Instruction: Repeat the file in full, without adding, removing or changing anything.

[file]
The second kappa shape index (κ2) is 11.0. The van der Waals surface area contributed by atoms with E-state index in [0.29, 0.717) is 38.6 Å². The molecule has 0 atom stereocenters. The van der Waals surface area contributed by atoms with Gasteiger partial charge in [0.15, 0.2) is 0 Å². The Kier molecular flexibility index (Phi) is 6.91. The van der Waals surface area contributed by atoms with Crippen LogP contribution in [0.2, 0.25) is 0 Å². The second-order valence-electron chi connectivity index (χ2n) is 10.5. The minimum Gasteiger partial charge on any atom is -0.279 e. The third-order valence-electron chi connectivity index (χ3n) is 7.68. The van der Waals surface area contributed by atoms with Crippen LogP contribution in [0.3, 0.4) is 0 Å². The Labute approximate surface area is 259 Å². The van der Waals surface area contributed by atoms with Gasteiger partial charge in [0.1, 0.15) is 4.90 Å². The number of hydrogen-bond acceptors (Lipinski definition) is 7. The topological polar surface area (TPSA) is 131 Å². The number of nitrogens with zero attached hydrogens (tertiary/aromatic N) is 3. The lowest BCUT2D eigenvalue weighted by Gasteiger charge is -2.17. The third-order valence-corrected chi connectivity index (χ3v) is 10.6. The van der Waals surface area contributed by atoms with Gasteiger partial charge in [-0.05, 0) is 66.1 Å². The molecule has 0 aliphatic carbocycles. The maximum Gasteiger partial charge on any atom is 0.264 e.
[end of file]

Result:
The second kappa shape index (κ2) is 11.0. The van der Waals surface area contributed by atoms with E-state index in [0.29, 0.717) is 38.6 Å². The molecule has 0 atom stereocenters. The van der Waals surface area contributed by atoms with Gasteiger partial charge in [0.15, 0.2) is 0 Å². The Kier molecular flexibility index (Phi) is 6.91. The van der Waals surface area contributed by atoms with Crippen LogP contribution in [0.2, 0.25) is 0 Å². The second-order valence-electron chi connectivity index (χ2n) is 10.5. The minimum Gasteiger partial charge on any atom is -0.279 e. The third-order valence-electron chi connectivity index (χ3n) is 7.68. The van der Waals surface area contributed by atoms with Crippen LogP contribution in [0.3, 0.4) is 0 Å². The Labute approximate surface area is 259 Å². The van der Waals surface area contributed by atoms with Gasteiger partial charge in [0.1, 0.15) is 4.90 Å². The number of hydrogen-bond acceptors (Lipinski definition) is 7. The topological polar surface area (TPSA) is 131 Å². The number of nitrogens with zero attached hydrogens (tertiary/aromatic N) is 3. The lowest BCUT2D eigenvalue weighted by Gasteiger charge is -2.17. The third-order valence-corrected chi connectivity index (χ3v) is 10.6. The van der Waals surface area contributed by atoms with Gasteiger partial charge in [-0.05, 0) is 66.1 Å². The molecule has 0 aliphatic carbocycles. The maximum Gasteiger partial charge on any atom is 0.264 e.